|Man Without Qualities|
Monday, March 24, 2003
For some reason, the completely predictable - and widely predicted - Iraqi resistance has caused many people to re-evaluate their belief that the war will be a short cake walk.
We are now again warned by the media of the likelihood of street-to-street resistance in Baghdad. But even if this is a "war of liberation" in the sense that a majority of the Iraqi people would welcome the removal of the Hussein dictatorship in favor of a government installed by some American-supported procedure, one would not expect Baghdad to welcome American forces the way Paris did. Hussein is, after all, a domestic ruler with sufficient support among the Iraqi people to hold on to power. If even, say, 20% of Iraqis support Hussein and, say 80% are indifferent or outright hostile to him, that still leaves plenty of room for nasty street-to-street resistance in Baghdad.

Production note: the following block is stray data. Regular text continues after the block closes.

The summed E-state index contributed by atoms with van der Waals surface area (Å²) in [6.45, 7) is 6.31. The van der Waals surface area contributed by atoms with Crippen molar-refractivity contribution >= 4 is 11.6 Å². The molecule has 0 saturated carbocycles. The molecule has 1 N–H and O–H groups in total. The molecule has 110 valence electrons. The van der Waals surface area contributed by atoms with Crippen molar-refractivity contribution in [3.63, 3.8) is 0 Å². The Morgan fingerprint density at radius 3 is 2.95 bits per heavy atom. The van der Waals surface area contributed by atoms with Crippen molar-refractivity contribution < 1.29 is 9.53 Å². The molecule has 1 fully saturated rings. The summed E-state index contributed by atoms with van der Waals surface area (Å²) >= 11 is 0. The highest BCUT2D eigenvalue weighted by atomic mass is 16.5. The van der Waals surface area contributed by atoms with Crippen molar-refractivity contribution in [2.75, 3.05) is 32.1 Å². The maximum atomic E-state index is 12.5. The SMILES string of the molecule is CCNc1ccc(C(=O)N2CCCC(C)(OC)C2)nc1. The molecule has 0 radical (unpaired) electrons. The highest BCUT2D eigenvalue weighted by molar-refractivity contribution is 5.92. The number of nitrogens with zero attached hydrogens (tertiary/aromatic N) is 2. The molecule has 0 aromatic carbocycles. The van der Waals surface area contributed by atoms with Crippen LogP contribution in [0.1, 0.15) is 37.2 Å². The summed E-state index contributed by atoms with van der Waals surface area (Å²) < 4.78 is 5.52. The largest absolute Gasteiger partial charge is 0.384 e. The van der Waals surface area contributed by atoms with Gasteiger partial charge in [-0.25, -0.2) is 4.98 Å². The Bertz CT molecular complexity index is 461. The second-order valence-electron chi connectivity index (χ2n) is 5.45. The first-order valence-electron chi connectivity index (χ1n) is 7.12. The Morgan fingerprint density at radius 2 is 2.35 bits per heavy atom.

Maybe widespread nasty street-to-street resistance in Baghdad will happen - and maybe it won't.
But at this point, perhaps it is time to reconsider that critics of the 1991 decision not to take Baghdad often seem to assume that such a task would have been pretty easy, given what had already happened in Kuwait. Well, the current march from Kuwait was pretty easy at first, and now there is lots of hand wringing about how much harder Baghdad will be.
Consistent with the current anxiety cloud and "new understanding," shouldn't the critics of the 1991 decision be trimming their sails a bit?
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